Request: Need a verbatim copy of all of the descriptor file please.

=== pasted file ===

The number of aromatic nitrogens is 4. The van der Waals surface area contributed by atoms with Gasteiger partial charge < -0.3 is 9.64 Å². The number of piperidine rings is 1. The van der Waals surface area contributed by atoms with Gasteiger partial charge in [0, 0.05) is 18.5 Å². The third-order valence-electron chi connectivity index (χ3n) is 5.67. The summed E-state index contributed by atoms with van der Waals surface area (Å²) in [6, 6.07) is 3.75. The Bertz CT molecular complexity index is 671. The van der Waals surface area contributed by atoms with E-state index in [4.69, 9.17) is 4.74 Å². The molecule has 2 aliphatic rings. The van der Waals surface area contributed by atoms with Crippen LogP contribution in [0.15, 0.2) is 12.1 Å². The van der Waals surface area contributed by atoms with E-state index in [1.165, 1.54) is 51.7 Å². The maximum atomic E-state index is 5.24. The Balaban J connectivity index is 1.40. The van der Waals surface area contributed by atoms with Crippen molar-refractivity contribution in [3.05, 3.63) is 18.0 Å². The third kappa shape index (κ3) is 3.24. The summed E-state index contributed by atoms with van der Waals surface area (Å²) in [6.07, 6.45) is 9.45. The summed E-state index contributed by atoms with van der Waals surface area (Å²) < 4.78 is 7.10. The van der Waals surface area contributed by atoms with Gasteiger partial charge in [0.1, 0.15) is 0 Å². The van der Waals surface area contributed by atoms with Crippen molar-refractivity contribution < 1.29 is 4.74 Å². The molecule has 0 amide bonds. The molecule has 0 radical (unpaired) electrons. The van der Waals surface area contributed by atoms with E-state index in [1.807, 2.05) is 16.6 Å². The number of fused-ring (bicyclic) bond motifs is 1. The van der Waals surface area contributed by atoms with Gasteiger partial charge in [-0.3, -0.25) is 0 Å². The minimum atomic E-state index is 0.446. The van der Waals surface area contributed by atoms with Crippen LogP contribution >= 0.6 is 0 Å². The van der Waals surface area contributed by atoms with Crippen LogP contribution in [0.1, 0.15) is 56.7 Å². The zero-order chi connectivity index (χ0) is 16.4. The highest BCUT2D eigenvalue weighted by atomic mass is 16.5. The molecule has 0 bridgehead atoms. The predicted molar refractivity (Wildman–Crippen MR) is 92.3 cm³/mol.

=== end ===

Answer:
The number of aromatic nitrogens is 4. The van der Waals surface area contributed by atoms with Gasteiger partial charge < -0.3 is 9.64 Å². The number of piperidine rings is 1. The van der Waals surface area contributed by atoms with Gasteiger partial charge in [0, 0.05) is 18.5 Å². The third-order valence-electron chi connectivity index (χ3n) is 5.67. The summed E-state index contributed by atoms with van der Waals surface area (Å²) in [6, 6.07) is 3.75. The Bertz CT molecular complexity index is 671. The van der Waals surface area contributed by atoms with E-state index in [4.69, 9.17) is 4.74 Å². The molecule has 2 aliphatic rings. The van der Waals surface area contributed by atoms with Crippen LogP contribution in [0.15, 0.2) is 12.1 Å². The van der Waals surface area contributed by atoms with E-state index in [1.165, 1.54) is 51.7 Å². The maximum atomic E-state index is 5.24. The Balaban J connectivity index is 1.40. The van der Waals surface area contributed by atoms with Crippen molar-refractivity contribution in [3.05, 3.63) is 18.0 Å². The third kappa shape index (κ3) is 3.24. The summed E-state index contributed by atoms with van der Waals surface area (Å²) in [6.07, 6.45) is 9.45. The summed E-state index contributed by atoms with van der Waals surface area (Å²) < 4.78 is 7.10. The van der Waals surface area contributed by atoms with Gasteiger partial charge in [0.1, 0.15) is 0 Å². The van der Waals surface area contributed by atoms with Crippen molar-refractivity contribution < 1.29 is 4.74 Å². The molecule has 0 amide bonds. The molecule has 0 radical (unpaired) electrons. The van der Waals surface area contributed by atoms with E-state index in [1.807, 2.05) is 16.6 Å². The number of fused-ring (bicyclic) bond motifs is 1. The van der Waals surface area contributed by atoms with Gasteiger partial charge in [-0.3, -0.25) is 0 Å². The minimum atomic E-state index is 0.446. The van der Waals surface area contributed by atoms with Crippen LogP contribution >= 0.6 is 0 Å². The van der Waals surface area contributed by atoms with Crippen LogP contribution in [0.1, 0.15) is 56.7 Å². The zero-order chi connectivity index (χ0) is 16.4. The highest BCUT2D eigenvalue weighted by atomic mass is 16.5. The molecule has 0 bridgehead atoms. The predicted molar refractivity (Wildman–Crippen MR) is 92.3 cm³/mol.